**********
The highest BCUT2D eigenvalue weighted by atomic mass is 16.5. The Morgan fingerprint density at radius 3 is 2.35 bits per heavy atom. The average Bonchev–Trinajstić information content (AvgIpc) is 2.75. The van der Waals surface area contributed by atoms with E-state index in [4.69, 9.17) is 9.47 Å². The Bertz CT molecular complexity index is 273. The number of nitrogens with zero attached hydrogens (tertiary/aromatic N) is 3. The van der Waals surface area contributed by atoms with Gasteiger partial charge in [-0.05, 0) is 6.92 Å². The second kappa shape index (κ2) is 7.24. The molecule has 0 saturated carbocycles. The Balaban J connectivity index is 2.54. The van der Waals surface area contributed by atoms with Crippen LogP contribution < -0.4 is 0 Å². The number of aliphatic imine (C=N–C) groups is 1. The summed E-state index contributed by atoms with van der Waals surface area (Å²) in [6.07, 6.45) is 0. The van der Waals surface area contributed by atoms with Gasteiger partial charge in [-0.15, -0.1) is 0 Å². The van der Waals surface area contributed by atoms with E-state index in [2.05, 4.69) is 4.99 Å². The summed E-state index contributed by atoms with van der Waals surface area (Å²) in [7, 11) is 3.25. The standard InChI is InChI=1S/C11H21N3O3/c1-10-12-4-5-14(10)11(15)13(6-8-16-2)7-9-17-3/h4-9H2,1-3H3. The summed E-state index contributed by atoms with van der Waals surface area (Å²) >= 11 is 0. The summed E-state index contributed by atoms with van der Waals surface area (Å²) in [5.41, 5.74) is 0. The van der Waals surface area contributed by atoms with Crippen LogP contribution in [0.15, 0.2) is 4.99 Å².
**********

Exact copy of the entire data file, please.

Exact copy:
The highest BCUT2D eigenvalue weighted by atomic mass is 16.5. The Morgan fingerprint density at radius 3 is 2.35 bits per heavy atom. The average Bonchev–Trinajstić information content (AvgIpc) is 2.75. The van der Waals surface area contributed by atoms with E-state index in [4.69, 9.17) is 9.47 Å². The Bertz CT molecular complexity index is 273. The number of nitrogens with zero attached hydrogens (tertiary/aromatic N) is 3. The van der Waals surface area contributed by atoms with Gasteiger partial charge in [-0.05, 0) is 6.92 Å². The second kappa shape index (κ2) is 7.24. The molecule has 0 saturated carbocycles. The Balaban J connectivity index is 2.54. The van der Waals surface area contributed by atoms with Crippen LogP contribution < -0.4 is 0 Å². The number of aliphatic imine (C=N–C) groups is 1. The summed E-state index contributed by atoms with van der Waals surface area (Å²) in [6.07, 6.45) is 0. The van der Waals surface area contributed by atoms with Gasteiger partial charge in [-0.15, -0.1) is 0 Å². The van der Waals surface area contributed by atoms with E-state index in [2.05, 4.69) is 4.99 Å². The summed E-state index contributed by atoms with van der Waals surface area (Å²) in [7, 11) is 3.25. The standard InChI is InChI=1S/C11H21N3O3/c1-10-12-4-5-14(10)11(15)13(6-8-16-2)7-9-17-3/h4-9H2,1-3H3. The summed E-state index contributed by atoms with van der Waals surface area (Å²) >= 11 is 0. The summed E-state index contributed by atoms with van der Waals surface area (Å²) in [5.41, 5.74) is 0. The van der Waals surface area contributed by atoms with Crippen LogP contribution in [0.15, 0.2) is 4.99 Å².